When the rehabilitation project started around 2010, the city sold the building to the partnership for approximately $100,000. The city then provided nearly $6 million for the project. The tax credits helped pay for approximately a third of the project, but a loan of about $7 million was needed to complete it. Last year, the partnership began working with the bank to refinance the loan, but assuring the bank that enough revenue will be generated to pay the loan off in the coming years has been difficult.

"Jefferson School: Ready for its closeup after $18 million rehab" by Lisa Provence, Dec 11th, 2012, The Hook.

When classes ceased in the historic Jefferson School about 10 years ago, the discussion began about what to do with the structure on 4th and Commerce streets that is an important educational resource for generations of African-American families.

Once a plan was established, the private partnership assigned to make it happen still had to find the money to secure a loan for the school's $18-million makeover.

Ground finally broke in August 2011, and more than a year later, on December 11, [2012] the ribbon was cut on a shiny and bright Jefferson School City Center.

"Historical Society: Jefferson School 1865" by Blair Hawkins, Aug. 17, 2010.

In contrast to a decade of news reporting, Fred Dove set the record straight today on the Schilling Show. (Podcast of First Hour Aug 17, 2010) Dove is a board member of the Albemarle Charlottesville Historical Society and seventh generation native of Charlottesville.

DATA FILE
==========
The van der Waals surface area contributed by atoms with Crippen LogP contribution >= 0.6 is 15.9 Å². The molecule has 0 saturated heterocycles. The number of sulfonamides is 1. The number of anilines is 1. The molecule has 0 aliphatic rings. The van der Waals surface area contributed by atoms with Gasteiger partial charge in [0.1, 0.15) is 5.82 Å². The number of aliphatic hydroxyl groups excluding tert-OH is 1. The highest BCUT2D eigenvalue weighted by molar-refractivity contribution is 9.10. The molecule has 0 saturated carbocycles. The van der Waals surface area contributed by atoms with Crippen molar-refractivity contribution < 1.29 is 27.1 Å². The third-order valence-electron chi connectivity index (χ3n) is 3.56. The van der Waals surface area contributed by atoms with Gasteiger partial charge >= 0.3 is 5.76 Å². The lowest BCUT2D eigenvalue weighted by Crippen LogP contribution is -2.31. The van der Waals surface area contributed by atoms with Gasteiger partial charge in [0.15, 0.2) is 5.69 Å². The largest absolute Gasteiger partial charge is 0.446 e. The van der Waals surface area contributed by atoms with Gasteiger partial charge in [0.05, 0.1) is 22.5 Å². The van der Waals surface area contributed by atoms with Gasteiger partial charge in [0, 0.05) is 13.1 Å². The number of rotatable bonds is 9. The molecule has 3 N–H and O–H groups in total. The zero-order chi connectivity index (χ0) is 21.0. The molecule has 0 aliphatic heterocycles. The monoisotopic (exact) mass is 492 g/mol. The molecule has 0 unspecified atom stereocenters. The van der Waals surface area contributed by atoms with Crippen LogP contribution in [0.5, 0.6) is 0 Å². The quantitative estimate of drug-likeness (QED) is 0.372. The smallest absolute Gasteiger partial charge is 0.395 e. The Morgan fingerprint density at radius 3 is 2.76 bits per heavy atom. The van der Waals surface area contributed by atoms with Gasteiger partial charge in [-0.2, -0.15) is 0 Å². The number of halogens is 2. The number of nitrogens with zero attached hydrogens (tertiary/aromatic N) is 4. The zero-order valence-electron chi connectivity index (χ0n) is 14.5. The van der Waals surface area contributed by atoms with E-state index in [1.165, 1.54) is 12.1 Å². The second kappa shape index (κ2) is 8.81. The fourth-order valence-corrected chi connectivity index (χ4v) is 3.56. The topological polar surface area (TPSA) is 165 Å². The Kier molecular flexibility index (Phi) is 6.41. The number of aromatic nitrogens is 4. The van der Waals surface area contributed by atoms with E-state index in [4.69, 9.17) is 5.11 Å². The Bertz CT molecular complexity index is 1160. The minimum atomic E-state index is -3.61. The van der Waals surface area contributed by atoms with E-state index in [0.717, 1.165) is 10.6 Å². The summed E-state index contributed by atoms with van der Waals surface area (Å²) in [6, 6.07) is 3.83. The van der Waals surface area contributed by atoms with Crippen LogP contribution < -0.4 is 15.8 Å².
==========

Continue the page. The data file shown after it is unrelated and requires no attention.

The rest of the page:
"2007: The Jefferson School Rule" by Blair Hawkins, Jan. 5, 2008. Timeline of stories and quotes.

On July 12, The Daily Progress policy to allow only opinion-based letters was discovered when I wrote a letter to correct a July 6 article giving 1894 as the original date of Jefferson School, instead of 1865. Over the phone, Editorial Page Editor Anita Shelburne said she had not decided whether to print the letter because it’s “fact-based.”

“Origins of Jefferson School and Public Education in Virginia” by Blair Hawkins, Dec. 4, 2006. Excerpts pages 230 to 234 in Albemarle: Jefferson’s County, 1727-1976. John Hammond Moore, 1976. The Albemarle County Historical Society.

Freedmen’s schools were launched in the fall of 1865 with the arrival in Charlottesville of a Yankee schoolmarm, Anna Gardner. These schools were financed mainly by the New England Freedmen’s Aid Society with some assistance from local citizens of both races.

“Jefferson School: The Original Model for Public Education in Virginia” by Blair Hawkins, July 16, 2007. Letter to the editor delivered as speech before City Council and copies handed out at meeting.

The legacy of Jefferson School is every public school in Virginia today. Your article (“City mindful of preserving legacy” by Seth Rosen. The Daily Progress. Jul. 6, 2007) traces the history to 1894 and says the Jefferson Alumni Association wants to preserve the legacy of the all-black school as a social hub of Vinegar Hill in the 1950s.

"Newspaper suppresses Jefferson School history" by Blair Hawkins, Apr.12, 2010. Includes photos of 1926 and 1894 school building and modern location of 1865, 1866, and 1869 school building.

Today’s Daily Progress updates the redevelopment and preservation of the traditionally all-black Jefferson School. The front-page article repeats, almost verbatim, the historical myth of a controversial 2007 article.

Register of Historic Places, Aug. 15, 2005. pdf 800K.

"Jefferson School History." Jefferson City Center.

Newspaper articles.

Benjamin Tonsler attended the first classes 1865 at Jefferson School. He returned as a teacher 1871 and became principal 1883 until his death 1917.

Blair Hawkins | Charlottesville, Virginia | | Résumé | Top